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Google Earth API stars are all off target.

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posted on Mar, 22 2016 @ 05:06 AM
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Has anyone ever written a Google Earth API viewing application and noticed that every star, except Polaris is off target ?

Even going by the star constellations shown in the application 'Stellarium', Google's stars are like on a different axis.
Here is an example of the star Caph in the constellation Cassiopeia.

Firstly, Stellarium shows Cassiopeia as near horizontal to the horizon above New York, USA.


However, when viewed in Google Earth API running alongside a C# app the star system has a different orientation and azimuth.


When Caph is viewed straight on at its correct azimuth of 28 degrees, its not even on Google Earth. Apparently Google Earth thinks Caph is on a azimuth of 342 degrees.


Has anyone else had this problem with Google Earth API's ?




posted on Mar, 22 2016 @ 05:56 AM
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I do not understand these programs nor about star constellations that much, i have an question about it, does stars move with different seasons of year in the night sky? Most often when i did some star gazing i seen these stars in a symbol in certain spot in the sky but once saw them way of where they usually rest, i had to turn about 35degrees to follow their different spot, is this indeed natural?



posted on Mar, 22 2016 @ 06:09 AM
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originally posted by: romilo
Do stars move with different seasons of year in the night sky? Most often when i did some star gazing i seen these stars in a symbol in certain spot in the sky but once saw them way of where they usually rest, i had to turn about 35degrees to follow their different spot, is this indeed natural?

Yes they do move. i assume that is why astrology has its own dates like Leo rises somewhere during August and Gemini is visible during June from a certain geographical location.

i will run some checks each day to see if any stars are at different azimuths and elevations at exactly the same minute every day apart from the usual 24 hour rotating around Polaris.



posted on Mar, 22 2016 @ 06:23 AM
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sounds like sidereal day drift, corrections have to be made for sidereal days, and the number of days from the equinox if my memory of experimental astronomy and telescope pointing is correct.

Has to be calculated to a high degree of accuracy or, these things will drift.

They also have drifts in comparison to catalogues depending on distance.



posted on Mar, 22 2016 @ 06:57 AM
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originally posted by: ErosA433
sounds like sidereal day drift, corrections have to be made for sidereal days, and the number of days from the equinox if my memory of experimental astronomy and telescope pointing is correct.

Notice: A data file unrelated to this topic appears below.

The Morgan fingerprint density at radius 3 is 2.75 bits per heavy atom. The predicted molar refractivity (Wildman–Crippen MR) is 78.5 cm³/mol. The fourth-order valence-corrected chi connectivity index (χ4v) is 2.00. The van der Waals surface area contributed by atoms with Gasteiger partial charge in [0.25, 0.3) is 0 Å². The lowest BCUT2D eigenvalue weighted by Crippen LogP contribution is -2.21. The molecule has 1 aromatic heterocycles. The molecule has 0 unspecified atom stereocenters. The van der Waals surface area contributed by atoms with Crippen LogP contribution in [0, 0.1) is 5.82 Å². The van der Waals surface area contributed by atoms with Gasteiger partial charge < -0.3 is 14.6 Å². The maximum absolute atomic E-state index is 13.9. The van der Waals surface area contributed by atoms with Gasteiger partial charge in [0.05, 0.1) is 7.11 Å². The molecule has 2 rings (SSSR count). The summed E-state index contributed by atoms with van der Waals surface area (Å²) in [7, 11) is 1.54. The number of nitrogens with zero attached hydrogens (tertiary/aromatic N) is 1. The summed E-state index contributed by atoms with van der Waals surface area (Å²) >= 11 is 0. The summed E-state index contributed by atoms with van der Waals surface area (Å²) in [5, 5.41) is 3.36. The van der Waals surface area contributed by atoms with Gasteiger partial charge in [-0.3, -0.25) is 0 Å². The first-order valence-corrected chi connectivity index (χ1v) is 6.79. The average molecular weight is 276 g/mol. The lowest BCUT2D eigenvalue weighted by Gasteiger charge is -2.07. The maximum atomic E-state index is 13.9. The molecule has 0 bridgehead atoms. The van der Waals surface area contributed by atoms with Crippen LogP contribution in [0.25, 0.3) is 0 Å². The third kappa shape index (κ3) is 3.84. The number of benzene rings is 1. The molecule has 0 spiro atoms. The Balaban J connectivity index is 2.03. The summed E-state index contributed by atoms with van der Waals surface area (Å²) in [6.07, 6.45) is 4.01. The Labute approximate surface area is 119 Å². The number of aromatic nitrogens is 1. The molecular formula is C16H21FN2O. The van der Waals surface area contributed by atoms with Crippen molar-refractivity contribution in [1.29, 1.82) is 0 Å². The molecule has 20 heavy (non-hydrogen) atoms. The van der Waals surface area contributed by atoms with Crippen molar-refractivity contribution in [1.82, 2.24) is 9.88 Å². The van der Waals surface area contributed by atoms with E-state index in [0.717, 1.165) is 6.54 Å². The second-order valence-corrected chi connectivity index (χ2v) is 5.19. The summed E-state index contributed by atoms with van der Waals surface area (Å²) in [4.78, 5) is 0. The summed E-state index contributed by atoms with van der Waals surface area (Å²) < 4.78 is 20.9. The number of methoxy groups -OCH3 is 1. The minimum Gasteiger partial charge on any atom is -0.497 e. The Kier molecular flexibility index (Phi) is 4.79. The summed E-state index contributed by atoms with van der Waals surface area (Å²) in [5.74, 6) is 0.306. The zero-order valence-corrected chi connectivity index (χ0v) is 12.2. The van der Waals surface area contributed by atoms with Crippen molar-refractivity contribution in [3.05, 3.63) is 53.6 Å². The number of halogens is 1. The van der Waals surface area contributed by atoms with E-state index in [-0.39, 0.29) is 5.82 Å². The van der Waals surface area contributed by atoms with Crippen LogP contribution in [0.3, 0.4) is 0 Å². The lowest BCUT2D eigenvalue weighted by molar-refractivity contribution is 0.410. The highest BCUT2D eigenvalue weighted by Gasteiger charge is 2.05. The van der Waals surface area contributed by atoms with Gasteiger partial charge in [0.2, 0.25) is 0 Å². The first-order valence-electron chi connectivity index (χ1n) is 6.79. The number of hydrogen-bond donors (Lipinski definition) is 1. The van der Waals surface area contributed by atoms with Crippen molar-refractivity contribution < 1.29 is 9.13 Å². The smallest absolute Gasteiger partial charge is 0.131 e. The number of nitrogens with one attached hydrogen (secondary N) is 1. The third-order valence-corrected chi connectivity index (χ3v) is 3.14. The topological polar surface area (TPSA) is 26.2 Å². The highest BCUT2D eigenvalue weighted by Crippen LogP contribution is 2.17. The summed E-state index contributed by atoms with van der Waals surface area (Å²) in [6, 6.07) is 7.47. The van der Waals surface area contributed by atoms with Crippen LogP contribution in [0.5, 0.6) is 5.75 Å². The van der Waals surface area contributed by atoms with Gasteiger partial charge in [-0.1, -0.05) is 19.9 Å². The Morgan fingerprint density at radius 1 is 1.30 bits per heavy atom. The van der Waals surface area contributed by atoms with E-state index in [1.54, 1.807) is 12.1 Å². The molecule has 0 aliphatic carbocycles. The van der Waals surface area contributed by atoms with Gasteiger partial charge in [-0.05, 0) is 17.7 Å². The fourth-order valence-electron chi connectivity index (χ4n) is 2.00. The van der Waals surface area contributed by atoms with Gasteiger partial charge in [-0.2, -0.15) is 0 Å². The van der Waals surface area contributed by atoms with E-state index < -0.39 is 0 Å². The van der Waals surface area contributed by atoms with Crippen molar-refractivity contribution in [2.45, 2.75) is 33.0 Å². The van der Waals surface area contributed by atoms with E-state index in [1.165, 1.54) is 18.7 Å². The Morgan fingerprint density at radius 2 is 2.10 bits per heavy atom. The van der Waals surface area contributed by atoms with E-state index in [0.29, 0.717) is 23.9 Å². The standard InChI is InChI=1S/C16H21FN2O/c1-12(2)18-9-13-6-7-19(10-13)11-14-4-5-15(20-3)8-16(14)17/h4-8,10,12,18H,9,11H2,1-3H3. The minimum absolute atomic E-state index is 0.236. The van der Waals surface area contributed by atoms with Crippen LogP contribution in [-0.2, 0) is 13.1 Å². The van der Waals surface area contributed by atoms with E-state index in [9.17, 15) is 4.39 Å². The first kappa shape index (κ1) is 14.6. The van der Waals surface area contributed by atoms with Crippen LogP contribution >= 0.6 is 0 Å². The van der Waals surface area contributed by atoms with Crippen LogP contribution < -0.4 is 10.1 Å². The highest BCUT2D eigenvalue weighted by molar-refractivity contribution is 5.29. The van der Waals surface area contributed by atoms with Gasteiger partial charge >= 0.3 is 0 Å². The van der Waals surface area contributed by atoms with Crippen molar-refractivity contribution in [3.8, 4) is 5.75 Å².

Then it looks like the Google Earth API doesn't have these corrections because Google Sky viewer lines up in accordance with Stellarium perfectly.

Thanks for the information.



posted on Mar, 22 2016 @ 07:01 AM
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Here is an example concerning the star Polaris which is ok with the API. Yet every other star is off target. Look at Ursa Major where Google puts the constellation at a higher elevation to Polaris, yet Stellarium puts Ursa Major closer to the horizon.





posted on Mar, 22 2016 @ 07:03 AM
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Case closed.



posted on Mar, 22 2016 @ 07:49 AM
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a reply to: romilo




does stars move with different seasons of year in the night sky?


The stars don't move, we do.

education.seattlepi.com...



posted on Mar, 22 2016 @ 09:15 AM
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a reply to: DAVID64

We are moving, they are moving, everything is moving its all good


Thnks for the link will check it out.
edit on 22-3-2016 by romilo because: (no reason given)



posted on Mar, 22 2016 @ 03:59 PM
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You would have to show your input parameters for all the applications for this to make sense. Exact date and time, exact GPS coordinates, and exact altitude that you are viewing from. I see a few parameters, but nothing to compare with each other.

Also, Stellarium's virtual camera has a really wide angle lens that distorts things a bit and that doesn't help any.
edit on 22-3-2016 by WeAre0ne because: (no reason given)



posted on Mar, 23 2016 @ 02:36 AM
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originally posted by: WeAre0ne
You would have to show your input parameters for all the applications for this to make sense.


Technically the calculations were all based on the (J2000) Right Ascension (RA) and Declination (DEC) of the stars.
Source: www.stargazing.net...

The raw star data, in spreadsheet form (hygdata_v3.csv) originated from www.astronexus.com...



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